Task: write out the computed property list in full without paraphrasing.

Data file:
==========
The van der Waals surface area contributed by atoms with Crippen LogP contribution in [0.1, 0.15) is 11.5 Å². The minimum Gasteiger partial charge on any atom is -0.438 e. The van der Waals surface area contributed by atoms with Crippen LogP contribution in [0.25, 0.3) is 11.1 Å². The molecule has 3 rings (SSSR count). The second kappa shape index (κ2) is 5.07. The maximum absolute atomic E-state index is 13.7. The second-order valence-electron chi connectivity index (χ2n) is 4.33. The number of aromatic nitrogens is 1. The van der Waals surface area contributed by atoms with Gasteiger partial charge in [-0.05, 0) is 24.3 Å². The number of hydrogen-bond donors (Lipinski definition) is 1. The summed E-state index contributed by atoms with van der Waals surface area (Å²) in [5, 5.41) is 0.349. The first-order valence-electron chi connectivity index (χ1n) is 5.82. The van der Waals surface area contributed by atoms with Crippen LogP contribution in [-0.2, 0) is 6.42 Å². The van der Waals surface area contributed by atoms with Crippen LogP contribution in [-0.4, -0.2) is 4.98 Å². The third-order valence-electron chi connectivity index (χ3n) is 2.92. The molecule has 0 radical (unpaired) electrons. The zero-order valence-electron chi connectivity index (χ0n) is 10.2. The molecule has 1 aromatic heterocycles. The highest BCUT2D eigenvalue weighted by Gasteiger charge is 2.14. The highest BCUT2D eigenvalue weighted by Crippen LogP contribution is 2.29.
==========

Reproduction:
The van der Waals surface area contributed by atoms with Crippen LogP contribution in [0.1, 0.15) is 11.5 Å². The minimum Gasteiger partial charge on any atom is -0.438 e. The van der Waals surface area contributed by atoms with Crippen LogP contribution in [0.25, 0.3) is 11.1 Å². The molecule has 3 rings (SSSR count). The second kappa shape index (κ2) is 5.07. The maximum absolute atomic E-state index is 13.7. The second-order valence-electron chi connectivity index (χ2n) is 4.33. The number of aromatic nitrogens is 1. The van der Waals surface area contributed by atoms with Gasteiger partial charge in [-0.05, 0) is 24.3 Å². The number of hydrogen-bond donors (Lipinski definition) is 1. The summed E-state index contributed by atoms with van der Waals surface area (Å²) in [5, 5.41) is 0.349. The first-order valence-electron chi connectivity index (χ1n) is 5.82. The van der Waals surface area contributed by atoms with Crippen LogP contribution in [-0.2, 0) is 6.42 Å². The van der Waals surface area contributed by atoms with Crippen LogP contribution in [-0.4, -0.2) is 4.98 Å². The third-order valence-electron chi connectivity index (χ3n) is 2.92. The molecule has 0 radical (unpaired) electrons. The zero-order valence-electron chi connectivity index (χ0n) is 10.2. The molecule has 1 aromatic heterocycles. The highest BCUT2D eigenvalue weighted by Gasteiger charge is 2.14. The highest BCUT2D eigenvalue weighted by Crippen LogP contribution is 2.29.